When Raymond Chobaz waved his baton in the air, the symphony followed suit.
His experienced right hand never faltered.
Chobaz was standing in front of 80 or so students during a Wednesday evening rehearsal. It’s where he’s stood for 33 years. The sound of violins and cellos rose dramatically as his arm movements became more erratic. The room was alive.
Without his direction, music notes would clash. Instruments would scream. The students would play too fast, and the ballet dancers would trip.
“It’s chaos,” Chobaz said. “And then it falls together on performance night. It’s magic.”
Chobaz, 68, reigns as music director and conductor of the UF Symphony Orchestra.
But at the end of this semester, Chobaz, who also has a physics and math background, is taking a research leave to work with Nobel Prize-winning Swiss chemist, Richard Ernst.
His absence will be noted by those he’s encountered over the last three decades.
Loved by students and highly regarded by faculty, Chobaz has become a known fixture in the music school. When he accepted the offer, he knew running an orchestra within an academic institution wouldn’t be easy.
But with confidence, Chobaz took on the UF orchestra before grandiose ballet and opera productions were in his job description.
“Now, we do the whole gamut,” he said.
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Al Zhang, a 20-year-old engineering junior, described Chobaz as a kid in a candy store when it comes to music.
The son of a ballerina and an actor, Chobaz always knew what he wanted to do.
“I feel like a fish in water,” Chobaz said about conducting. “I’m in my element.”
At 24, he left his birthplace of Switzerland to pursue music education in the U.S., traveling with nothing more than a tiny suitcase packed with pairs of pajamas and some socks.
His resume now displays four degrees ranging from a bachelor’s degree in physics and math to a doctorate in music composition from the University of Utah.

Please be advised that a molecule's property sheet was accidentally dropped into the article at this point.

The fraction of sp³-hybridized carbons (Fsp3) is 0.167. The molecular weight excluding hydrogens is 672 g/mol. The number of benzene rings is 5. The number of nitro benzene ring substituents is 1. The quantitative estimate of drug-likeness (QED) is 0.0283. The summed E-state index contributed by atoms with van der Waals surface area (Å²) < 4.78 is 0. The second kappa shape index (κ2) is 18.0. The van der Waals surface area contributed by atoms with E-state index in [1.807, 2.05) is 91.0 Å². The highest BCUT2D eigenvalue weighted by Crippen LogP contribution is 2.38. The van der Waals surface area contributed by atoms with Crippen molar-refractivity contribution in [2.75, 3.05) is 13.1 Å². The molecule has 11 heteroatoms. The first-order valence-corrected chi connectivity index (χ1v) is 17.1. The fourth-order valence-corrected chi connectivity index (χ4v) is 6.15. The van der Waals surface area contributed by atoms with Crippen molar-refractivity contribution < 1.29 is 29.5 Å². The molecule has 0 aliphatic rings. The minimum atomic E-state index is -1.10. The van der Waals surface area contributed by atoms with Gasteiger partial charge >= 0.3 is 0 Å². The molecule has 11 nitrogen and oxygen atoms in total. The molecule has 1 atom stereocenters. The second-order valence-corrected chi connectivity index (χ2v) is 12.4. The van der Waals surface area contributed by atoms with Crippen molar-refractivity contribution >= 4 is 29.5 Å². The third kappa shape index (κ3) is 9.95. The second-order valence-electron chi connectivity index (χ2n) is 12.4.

A nationally and internationally recognized musician, Chobaz hopes to inspire his students as his professors once inspired him.
“To see that these kids grow from the first rehearsal to the last — it’s such a difference — that process makes you happy,” he said.
* * *
The orchestra’s primary job is to put on symphony concerts. It puts on between four and six a year. Each concert involves 80 to 100 orchestra students and can also include up to 200 choir singers or 50 ballet dancers.
“I can give you my job description, but it’s about two pages,” Chobaz said, laughing.
Rehearsals are held twice a week, and it takes eight to 12 rehearsals to prepare for a show. Some productions, like the world premiere of a new opera in April last year, require 16- to 18-hour days, seven days a week.
But it’s not the long hours that keep Chobaz up at night. Budget cuts have caused the art programs to collapse since Gov. Rick Scott took office, Chobaz said.
“They expect champagne from us,” he said, “and we don’t have the ingredients for the cheapest beer.”
The UF Symphony Orchestra is given $18,000 to $20,000 per year to be used for hall rental, music purchase and rental, personnel hires and student scholarships, John Duff, UF School of Music director, said.
If Chobaz were to set a budget, he said he would ask for $30,000. But even that wouldn’t be enough.
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Chobaz’s home has a museum feel to it, with ancient Navajo Indian artifacts adorning the walls. His office walls are covered from floor to ceiling with abstract music posters.
He grimaces when politics are mentioned, and his eyes light up when asked about his students. When conducting, he thrashes his body forward and shakes his shoulder-length wispy grey hair from side to side. He’s theatrical.
Chobaz sat in his dimly lit living room on a rainy Monday evening, lost in his own train of thought. His voice isn’t what one would expect from a man who stands just below 6 feet tall with a large build; it’s soft and almost childlike.
In a distinct Swiss accent, he spoke of spirituality, of finding one’s calling and of how art is an activity of the soul. He was reminiscent of a modern-day Beethoven.
But in his office in the Music Building, Chobaz showed his humorous side. He joked. He smiled often. Students reciprocated, poking fun at his accent.
A single father of three, he’s the kind of professor students want to eat their lunch with.
“He’s really warm and inviting,” said Hannah Feldman, a 19-year-old music and finance freshman. “We hug here.”
But until he returns in August 2016, the hugs will be scarce and the orchestra will be a little less in sync.
Because without his direction, music notes would clash, instruments would scream, the students would play too fast and the ballet dancers would trip.
“I’m with them on that stage,” he said. “We fall or win together.”
[A version of this story ran on page 1 on 4/16/2015]